Olive's super-sleek new Opus No. 4 music server
Olive made waves-well, strong ripples-when it debuted its Opus No. 5 music server a few years ago. The No. 5 was built for serious listeners in a day when most music servers seemed targeted at fans of mainstream artists like Springsteen and Spears. Today the company announced its Opus No. 4 server, which despite its inferior designation appears to be a more advanced and elegant product.
Like the No. 5, Olive built the No. 4 for those who'd rather not fuss with a computer in order to listen to music. The No. 4 suits those who want to listen on a serious hi-fi system rather than on a crummy pair of plastic computer junkspeakers. You can rip CDs directly into the No. 4 through the slot on the front, and Olive says the fan-less unit runs quietly enough to please even the most demanding audiophiles. A high-end digital-to-analog converter is built in, and the system is designed for use with the FLAC lossless codec for true CD-quality sound.
The most important new feature is the front touchscreen, which eliminates the need to connect a computer monitor or a TV screen in order to browse your music. Cover art appears on the tiny screen, along with lists of albums, artists, songs, genres, etc. The second most important feature? The really cool graphic treatment on top of the unit.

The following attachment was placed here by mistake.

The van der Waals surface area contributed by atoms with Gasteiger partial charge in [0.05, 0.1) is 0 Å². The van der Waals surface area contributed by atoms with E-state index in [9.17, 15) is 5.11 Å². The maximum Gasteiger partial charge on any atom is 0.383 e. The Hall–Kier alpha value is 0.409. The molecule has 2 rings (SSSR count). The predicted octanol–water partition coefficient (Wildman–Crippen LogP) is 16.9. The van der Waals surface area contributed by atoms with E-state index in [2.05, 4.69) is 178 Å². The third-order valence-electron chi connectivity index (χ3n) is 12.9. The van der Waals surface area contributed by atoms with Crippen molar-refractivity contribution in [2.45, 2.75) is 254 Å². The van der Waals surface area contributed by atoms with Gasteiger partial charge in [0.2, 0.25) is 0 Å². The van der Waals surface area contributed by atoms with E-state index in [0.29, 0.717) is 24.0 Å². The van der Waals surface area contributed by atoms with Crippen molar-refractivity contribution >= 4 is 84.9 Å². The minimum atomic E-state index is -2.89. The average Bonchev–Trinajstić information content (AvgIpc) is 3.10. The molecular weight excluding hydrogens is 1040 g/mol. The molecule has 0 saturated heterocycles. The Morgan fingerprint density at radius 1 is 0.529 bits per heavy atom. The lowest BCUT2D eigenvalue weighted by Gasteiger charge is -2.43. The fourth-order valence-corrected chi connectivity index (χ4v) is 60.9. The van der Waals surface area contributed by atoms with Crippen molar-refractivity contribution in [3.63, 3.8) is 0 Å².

Olive also announced the Melody No. 2 Hi-Fi Multi-Room Player, which streams music from an Opus server through a wired or wireless network connection. The No. 2 has the same touchscreen interface (and the same groovy graphic) as the No. 4. The No. 2 has line-level outputs you can connect to an amplifier or some powered speakers. A single Opus can send separate streams to as many as 10 Melody No. 2s. The No. 2 will also stream music from networked Macs and PCs.
The Opus No. 4 costs $1,499 to $1,799 depending on the size of its internal hard drive. The Melody No. 2 runs $599. We're just touching on the many cool features these units offer; check out the website for a complete list.